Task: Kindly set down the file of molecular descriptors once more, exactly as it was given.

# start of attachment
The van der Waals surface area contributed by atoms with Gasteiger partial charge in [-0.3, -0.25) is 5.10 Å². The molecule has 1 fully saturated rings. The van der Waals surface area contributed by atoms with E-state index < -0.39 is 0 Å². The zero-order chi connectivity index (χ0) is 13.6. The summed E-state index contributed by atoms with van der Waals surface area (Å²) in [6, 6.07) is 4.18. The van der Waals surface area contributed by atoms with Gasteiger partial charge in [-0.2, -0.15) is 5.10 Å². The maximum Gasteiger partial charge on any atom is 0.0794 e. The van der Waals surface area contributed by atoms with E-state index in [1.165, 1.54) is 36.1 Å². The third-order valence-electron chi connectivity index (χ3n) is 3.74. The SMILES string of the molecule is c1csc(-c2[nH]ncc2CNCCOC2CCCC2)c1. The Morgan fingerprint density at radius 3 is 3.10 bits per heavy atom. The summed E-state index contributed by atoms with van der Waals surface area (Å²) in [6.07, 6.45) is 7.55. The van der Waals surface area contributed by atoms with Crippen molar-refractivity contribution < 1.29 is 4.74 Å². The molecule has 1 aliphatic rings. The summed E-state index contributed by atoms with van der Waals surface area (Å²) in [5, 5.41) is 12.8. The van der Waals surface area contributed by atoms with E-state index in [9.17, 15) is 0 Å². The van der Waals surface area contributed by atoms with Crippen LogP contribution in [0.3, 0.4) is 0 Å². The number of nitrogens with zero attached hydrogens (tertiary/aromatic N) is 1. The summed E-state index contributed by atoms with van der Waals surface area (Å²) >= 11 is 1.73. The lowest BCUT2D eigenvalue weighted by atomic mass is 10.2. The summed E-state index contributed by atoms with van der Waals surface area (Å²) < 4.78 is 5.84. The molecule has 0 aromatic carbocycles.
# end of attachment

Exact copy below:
The van der Waals surface area contributed by atoms with Gasteiger partial charge in [-0.3, -0.25) is 5.10 Å². The molecule has 1 fully saturated rings. The van der Waals surface area contributed by atoms with E-state index < -0.39 is 0 Å². The zero-order chi connectivity index (χ0) is 13.6. The summed E-state index contributed by atoms with van der Waals surface area (Å²) in [6, 6.07) is 4.18. The van der Waals surface area contributed by atoms with Gasteiger partial charge in [-0.2, -0.15) is 5.10 Å². The maximum Gasteiger partial charge on any atom is 0.0794 e. The van der Waals surface area contributed by atoms with E-state index in [1.165, 1.54) is 36.1 Å². The third-order valence-electron chi connectivity index (χ3n) is 3.74. The SMILES string of the molecule is c1csc(-c2[nH]ncc2CNCCOC2CCCC2)c1. The Morgan fingerprint density at radius 3 is 3.10 bits per heavy atom. The summed E-state index contributed by atoms with van der Waals surface area (Å²) in [6.07, 6.45) is 7.55. The van der Waals surface area contributed by atoms with Crippen molar-refractivity contribution < 1.29 is 4.74 Å². The molecule has 1 aliphatic rings. The summed E-state index contributed by atoms with van der Waals surface area (Å²) in [5, 5.41) is 12.8. The van der Waals surface area contributed by atoms with E-state index in [9.17, 15) is 0 Å². The van der Waals surface area contributed by atoms with Crippen LogP contribution in [0.3, 0.4) is 0 Å². The number of nitrogens with zero attached hydrogens (tertiary/aromatic N) is 1. The summed E-state index contributed by atoms with van der Waals surface area (Å²) >= 11 is 1.73. The lowest BCUT2D eigenvalue weighted by atomic mass is 10.2. The summed E-state index contributed by atoms with van der Waals surface area (Å²) < 4.78 is 5.84. The molecule has 0 aromatic carbocycles.